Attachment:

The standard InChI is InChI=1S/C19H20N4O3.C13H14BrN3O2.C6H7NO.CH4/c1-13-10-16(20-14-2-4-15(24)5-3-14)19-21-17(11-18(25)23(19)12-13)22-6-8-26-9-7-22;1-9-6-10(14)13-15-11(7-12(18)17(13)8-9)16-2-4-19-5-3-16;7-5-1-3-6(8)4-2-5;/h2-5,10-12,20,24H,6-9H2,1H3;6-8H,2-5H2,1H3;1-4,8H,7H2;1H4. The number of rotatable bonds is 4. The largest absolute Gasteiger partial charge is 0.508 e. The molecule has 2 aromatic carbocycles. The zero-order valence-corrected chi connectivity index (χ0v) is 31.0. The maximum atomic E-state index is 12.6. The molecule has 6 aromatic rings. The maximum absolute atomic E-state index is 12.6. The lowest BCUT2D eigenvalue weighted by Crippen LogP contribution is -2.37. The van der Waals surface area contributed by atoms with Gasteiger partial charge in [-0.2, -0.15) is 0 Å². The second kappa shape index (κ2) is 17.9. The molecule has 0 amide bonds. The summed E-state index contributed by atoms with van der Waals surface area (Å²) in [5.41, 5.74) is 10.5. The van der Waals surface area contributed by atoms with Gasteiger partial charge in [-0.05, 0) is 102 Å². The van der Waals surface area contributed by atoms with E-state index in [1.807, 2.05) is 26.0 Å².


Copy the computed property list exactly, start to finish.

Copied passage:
The standard InChI is InChI=1S/C19H20N4O3.C13H14BrN3O2.C6H7NO.CH4/c1-13-10-16(20-14-2-4-15(24)5-3-14)19-21-17(11-18(25)23(19)12-13)22-6-8-26-9-7-22;1-9-6-10(14)13-15-11(7-12(18)17(13)8-9)16-2-4-19-5-3-16;7-5-1-3-6(8)4-2-5;/h2-5,10-12,20,24H,6-9H2,1H3;6-8H,2-5H2,1H3;1-4,8H,7H2;1H4. The number of rotatable bonds is 4. The largest absolute Gasteiger partial charge is 0.508 e. The molecule has 2 aromatic carbocycles. The zero-order valence-corrected chi connectivity index (χ0v) is 31.0. The maximum atomic E-state index is 12.6. The molecule has 6 aromatic rings. The maximum absolute atomic E-state index is 12.6. The lowest BCUT2D eigenvalue weighted by Crippen LogP contribution is -2.37. The van der Waals surface area contributed by atoms with Gasteiger partial charge in [-0.2, -0.15) is 0 Å². The second kappa shape index (κ2) is 17.9. The molecule has 0 amide bonds. The summed E-state index contributed by atoms with van der Waals surface area (Å²) in [5.41, 5.74) is 10.5. The van der Waals surface area contributed by atoms with Gasteiger partial charge in [-0.05, 0) is 102 Å². The van der Waals surface area contributed by atoms with E-state index in [1.807, 2.05) is 26.0 Å².